Republican mega-donors, increasingly fed up with their party’s circus-like presidential primary, are sitting on their checkbooks until the nominee is decided.GOP campaigns and super-PACs saw dismal fundraising figures in March. John Kasich’s campaign took in $4.5 million and his supporting super-PAC $2.8 million for the month — numbers Democratic candidate Bernie Sanders’s campaign can beat on a good day.And Ted Cruz isn’t doing much better. After a strong start, the pro-Cruz super-PAC’s income has slowed to a trickle, and his campaign took in just $12.5 million in March — less than half of Democratic presidential front-runner Hillary Clinton’s campaign haul and about a quarter of Sanders’s total.Interviews with major Republican donors and fundraisers reveal that many are fed up after early enthusiasm for unsuccessful candidates. Many of these donors spent millions on the super-PACs supporting former Florida Gov. Jeb Bush and Florida Sen. Marco Rubio, former favorites who dropped out of the race after getting throttled by Donald Trump.[…]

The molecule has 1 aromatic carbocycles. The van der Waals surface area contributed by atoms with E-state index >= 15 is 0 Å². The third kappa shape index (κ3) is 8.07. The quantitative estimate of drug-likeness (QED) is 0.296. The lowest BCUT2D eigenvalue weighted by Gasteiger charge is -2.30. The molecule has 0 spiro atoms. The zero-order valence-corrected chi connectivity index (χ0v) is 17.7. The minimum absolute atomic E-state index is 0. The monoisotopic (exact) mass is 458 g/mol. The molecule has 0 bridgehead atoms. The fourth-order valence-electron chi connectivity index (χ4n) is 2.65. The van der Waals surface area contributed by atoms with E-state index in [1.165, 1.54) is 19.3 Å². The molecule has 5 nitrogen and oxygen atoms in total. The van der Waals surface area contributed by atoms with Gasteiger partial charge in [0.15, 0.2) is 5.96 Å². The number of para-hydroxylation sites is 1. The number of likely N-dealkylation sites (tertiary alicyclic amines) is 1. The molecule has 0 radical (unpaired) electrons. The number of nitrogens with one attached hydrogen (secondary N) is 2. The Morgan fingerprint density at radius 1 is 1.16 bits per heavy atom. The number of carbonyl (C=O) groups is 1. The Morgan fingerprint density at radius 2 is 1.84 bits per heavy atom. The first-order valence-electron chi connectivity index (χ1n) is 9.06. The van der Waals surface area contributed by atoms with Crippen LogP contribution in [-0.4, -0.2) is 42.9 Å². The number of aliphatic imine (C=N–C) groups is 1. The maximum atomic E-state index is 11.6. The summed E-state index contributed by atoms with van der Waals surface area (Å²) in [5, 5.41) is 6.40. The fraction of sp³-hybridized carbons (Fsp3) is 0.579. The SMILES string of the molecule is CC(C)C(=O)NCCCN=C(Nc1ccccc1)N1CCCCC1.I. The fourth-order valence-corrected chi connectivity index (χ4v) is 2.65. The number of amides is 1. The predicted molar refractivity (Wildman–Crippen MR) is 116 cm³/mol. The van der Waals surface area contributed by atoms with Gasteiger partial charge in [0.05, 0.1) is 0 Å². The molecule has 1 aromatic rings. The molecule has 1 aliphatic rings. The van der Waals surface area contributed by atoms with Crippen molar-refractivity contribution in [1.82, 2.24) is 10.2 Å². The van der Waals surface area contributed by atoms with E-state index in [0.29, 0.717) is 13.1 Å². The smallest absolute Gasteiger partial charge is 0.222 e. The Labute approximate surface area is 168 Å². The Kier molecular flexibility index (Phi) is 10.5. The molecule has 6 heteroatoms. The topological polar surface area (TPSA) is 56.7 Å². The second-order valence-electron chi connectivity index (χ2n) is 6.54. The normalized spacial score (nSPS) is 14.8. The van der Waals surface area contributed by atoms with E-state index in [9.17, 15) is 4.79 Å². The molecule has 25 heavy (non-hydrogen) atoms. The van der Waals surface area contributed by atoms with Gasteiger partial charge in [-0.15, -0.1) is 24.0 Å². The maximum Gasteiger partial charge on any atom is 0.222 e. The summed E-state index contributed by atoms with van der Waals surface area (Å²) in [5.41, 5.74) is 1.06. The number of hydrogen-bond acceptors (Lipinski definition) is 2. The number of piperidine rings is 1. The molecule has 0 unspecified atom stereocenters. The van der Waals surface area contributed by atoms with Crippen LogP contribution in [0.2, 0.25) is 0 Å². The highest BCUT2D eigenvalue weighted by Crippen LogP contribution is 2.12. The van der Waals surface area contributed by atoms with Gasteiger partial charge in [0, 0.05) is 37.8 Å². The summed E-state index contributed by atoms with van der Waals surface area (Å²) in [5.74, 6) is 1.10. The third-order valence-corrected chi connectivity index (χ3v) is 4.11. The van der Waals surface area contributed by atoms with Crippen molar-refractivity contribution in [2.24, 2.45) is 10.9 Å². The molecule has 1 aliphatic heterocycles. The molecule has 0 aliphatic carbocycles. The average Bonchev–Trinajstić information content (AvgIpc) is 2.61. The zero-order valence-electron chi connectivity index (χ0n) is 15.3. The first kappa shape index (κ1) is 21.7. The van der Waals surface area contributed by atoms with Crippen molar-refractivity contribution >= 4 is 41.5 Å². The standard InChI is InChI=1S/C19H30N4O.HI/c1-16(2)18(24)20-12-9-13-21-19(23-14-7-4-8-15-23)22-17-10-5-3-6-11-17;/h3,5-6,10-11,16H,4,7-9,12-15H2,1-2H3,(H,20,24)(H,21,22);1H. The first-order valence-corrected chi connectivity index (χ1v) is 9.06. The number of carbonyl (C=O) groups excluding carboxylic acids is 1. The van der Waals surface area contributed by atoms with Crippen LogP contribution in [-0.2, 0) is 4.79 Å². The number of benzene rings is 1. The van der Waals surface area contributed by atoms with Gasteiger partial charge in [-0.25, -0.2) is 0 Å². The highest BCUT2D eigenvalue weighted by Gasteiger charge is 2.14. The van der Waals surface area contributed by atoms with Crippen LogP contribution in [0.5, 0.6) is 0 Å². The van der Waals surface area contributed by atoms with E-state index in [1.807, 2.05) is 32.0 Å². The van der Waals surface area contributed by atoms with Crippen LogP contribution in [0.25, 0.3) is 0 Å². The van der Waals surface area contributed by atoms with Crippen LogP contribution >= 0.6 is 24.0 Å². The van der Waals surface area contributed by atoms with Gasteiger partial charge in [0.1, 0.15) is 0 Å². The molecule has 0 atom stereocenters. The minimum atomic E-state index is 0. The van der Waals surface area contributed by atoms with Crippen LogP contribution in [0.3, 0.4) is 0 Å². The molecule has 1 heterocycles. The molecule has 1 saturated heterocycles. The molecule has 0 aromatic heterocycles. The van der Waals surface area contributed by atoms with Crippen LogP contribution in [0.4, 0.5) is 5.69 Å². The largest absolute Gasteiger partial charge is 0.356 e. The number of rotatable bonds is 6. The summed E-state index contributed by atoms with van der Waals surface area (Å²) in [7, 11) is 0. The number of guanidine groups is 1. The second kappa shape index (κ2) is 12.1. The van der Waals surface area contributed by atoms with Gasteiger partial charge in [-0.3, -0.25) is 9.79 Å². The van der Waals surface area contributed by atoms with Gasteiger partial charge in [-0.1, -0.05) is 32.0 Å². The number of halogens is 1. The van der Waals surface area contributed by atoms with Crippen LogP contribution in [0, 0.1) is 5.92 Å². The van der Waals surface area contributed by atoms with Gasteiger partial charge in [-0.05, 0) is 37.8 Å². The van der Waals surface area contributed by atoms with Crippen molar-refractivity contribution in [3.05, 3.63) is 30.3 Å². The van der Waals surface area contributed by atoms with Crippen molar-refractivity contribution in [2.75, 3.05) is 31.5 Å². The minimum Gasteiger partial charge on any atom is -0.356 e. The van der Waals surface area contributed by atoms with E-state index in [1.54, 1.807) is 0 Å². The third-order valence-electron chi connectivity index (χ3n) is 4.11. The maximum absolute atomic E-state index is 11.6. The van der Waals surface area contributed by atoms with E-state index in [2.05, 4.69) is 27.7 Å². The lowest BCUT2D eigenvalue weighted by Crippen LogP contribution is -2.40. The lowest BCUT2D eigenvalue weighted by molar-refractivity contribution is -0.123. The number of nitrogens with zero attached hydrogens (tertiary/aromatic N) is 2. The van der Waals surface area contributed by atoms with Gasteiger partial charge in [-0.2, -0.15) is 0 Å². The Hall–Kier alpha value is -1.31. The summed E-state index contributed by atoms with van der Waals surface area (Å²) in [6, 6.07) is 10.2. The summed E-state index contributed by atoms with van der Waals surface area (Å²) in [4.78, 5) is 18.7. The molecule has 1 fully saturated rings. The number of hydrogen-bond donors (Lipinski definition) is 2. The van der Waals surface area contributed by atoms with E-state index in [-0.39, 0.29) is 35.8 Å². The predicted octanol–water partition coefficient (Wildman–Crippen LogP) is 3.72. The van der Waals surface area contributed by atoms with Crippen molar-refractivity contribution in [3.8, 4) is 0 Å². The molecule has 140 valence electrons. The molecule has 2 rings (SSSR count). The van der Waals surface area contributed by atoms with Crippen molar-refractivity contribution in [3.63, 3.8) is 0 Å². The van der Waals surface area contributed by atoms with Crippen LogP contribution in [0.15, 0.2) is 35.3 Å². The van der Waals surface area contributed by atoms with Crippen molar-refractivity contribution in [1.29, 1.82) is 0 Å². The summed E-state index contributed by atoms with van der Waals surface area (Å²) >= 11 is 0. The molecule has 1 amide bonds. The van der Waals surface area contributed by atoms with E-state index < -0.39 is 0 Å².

Doug Deason, a multimillionaire Texas businessman whose family spent $5 million supporting Rick Perry and has now thrown $200,000 behind a Cruz super-PAC, said the feeling among his donor friends goes beyond exhaustion.He said many establishment donors believe their money has been wasted this cycle, with the only winners being the high-priced consultants who have gotten rich by charging commissions on ad buys.Donors “are upset about how their money was spent and the bang they got for their buck. … They are suspicious, and rightfully so,” Deason told The Hill.“Somebody should be indicted over Right to Rise,” he added, referring to the super-PAC that spent more than $100 million in a failed attempt to make Bush the Republican nominee.“I would sue them for fraud.